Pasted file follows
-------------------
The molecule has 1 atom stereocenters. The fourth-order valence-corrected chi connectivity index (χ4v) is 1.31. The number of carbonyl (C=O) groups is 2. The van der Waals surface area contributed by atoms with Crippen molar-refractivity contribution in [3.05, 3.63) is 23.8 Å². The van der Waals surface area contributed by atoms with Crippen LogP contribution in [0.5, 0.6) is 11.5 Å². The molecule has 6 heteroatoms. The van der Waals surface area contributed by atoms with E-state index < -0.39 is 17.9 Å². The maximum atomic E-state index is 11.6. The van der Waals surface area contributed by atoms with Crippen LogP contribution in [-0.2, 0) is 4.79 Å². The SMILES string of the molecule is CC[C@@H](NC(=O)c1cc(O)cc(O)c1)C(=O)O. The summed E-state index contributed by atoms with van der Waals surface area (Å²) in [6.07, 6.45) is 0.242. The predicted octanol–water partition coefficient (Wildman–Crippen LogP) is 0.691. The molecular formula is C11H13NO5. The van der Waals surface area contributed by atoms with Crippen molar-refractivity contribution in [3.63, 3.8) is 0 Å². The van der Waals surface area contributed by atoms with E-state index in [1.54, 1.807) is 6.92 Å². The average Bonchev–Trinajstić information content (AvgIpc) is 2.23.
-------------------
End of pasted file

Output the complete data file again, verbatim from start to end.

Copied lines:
The molecule has 1 atom stereocenters. The fourth-order valence-corrected chi connectivity index (χ4v) is 1.31. The number of carbonyl (C=O) groups is 2. The van der Waals surface area contributed by atoms with Crippen molar-refractivity contribution in [3.05, 3.63) is 23.8 Å². The van der Waals surface area contributed by atoms with Crippen LogP contribution in [0.5, 0.6) is 11.5 Å². The molecule has 6 heteroatoms. The van der Waals surface area contributed by atoms with E-state index < -0.39 is 17.9 Å². The maximum atomic E-state index is 11.6. The van der Waals surface area contributed by atoms with Crippen LogP contribution in [-0.2, 0) is 4.79 Å². The SMILES string of the molecule is CC[C@@H](NC(=O)c1cc(O)cc(O)c1)C(=O)O. The summed E-state index contributed by atoms with van der Waals surface area (Å²) in [6.07, 6.45) is 0.242. The predicted octanol–water partition coefficient (Wildman–Crippen LogP) is 0.691. The molecular formula is C11H13NO5. The van der Waals surface area contributed by atoms with Crippen molar-refractivity contribution in [3.63, 3.8) is 0 Å². The van der Waals surface area contributed by atoms with E-state index in [1.54, 1.807) is 6.92 Å². The average Bonchev–Trinajstić information content (AvgIpc) is 2.23.